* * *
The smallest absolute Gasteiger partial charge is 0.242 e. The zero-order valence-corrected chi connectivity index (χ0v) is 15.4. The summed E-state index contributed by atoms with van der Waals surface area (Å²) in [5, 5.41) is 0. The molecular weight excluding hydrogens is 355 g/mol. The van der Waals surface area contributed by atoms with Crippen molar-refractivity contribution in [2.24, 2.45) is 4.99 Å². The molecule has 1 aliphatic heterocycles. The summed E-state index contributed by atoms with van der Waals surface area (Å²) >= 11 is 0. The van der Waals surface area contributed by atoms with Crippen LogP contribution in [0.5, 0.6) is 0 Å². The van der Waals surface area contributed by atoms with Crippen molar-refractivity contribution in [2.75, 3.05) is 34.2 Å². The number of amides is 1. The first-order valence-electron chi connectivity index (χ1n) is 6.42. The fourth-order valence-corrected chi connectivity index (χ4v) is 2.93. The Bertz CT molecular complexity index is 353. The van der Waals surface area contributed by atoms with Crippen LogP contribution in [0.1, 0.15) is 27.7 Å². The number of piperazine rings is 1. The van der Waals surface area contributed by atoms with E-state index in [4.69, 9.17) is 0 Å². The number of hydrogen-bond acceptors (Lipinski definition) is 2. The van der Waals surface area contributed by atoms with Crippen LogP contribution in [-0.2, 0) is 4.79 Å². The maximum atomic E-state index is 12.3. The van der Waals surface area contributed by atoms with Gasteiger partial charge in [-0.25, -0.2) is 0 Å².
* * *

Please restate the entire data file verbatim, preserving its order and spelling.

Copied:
The smallest absolute Gasteiger partial charge is 0.242 e. The zero-order valence-corrected chi connectivity index (χ0v) is 15.4. The summed E-state index contributed by atoms with van der Waals surface area (Å²) in [5, 5.41) is 0. The molecular weight excluding hydrogens is 355 g/mol. The van der Waals surface area contributed by atoms with Crippen molar-refractivity contribution in [2.24, 2.45) is 4.99 Å². The molecule has 1 aliphatic heterocycles. The summed E-state index contributed by atoms with van der Waals surface area (Å²) >= 11 is 0. The van der Waals surface area contributed by atoms with Crippen LogP contribution in [0.5, 0.6) is 0 Å². The van der Waals surface area contributed by atoms with Crippen molar-refractivity contribution in [2.75, 3.05) is 34.2 Å². The number of amides is 1. The first-order valence-electron chi connectivity index (χ1n) is 6.42. The fourth-order valence-corrected chi connectivity index (χ4v) is 2.93. The Bertz CT molecular complexity index is 353. The van der Waals surface area contributed by atoms with Crippen LogP contribution in [0.1, 0.15) is 27.7 Å². The number of piperazine rings is 1. The van der Waals surface area contributed by atoms with E-state index in [4.69, 9.17) is 0 Å². The number of hydrogen-bond acceptors (Lipinski definition) is 2. The van der Waals surface area contributed by atoms with Crippen LogP contribution in [-0.2, 0) is 4.79 Å². The maximum atomic E-state index is 12.3. The van der Waals surface area contributed by atoms with Gasteiger partial charge in [-0.25, -0.2) is 0 Å².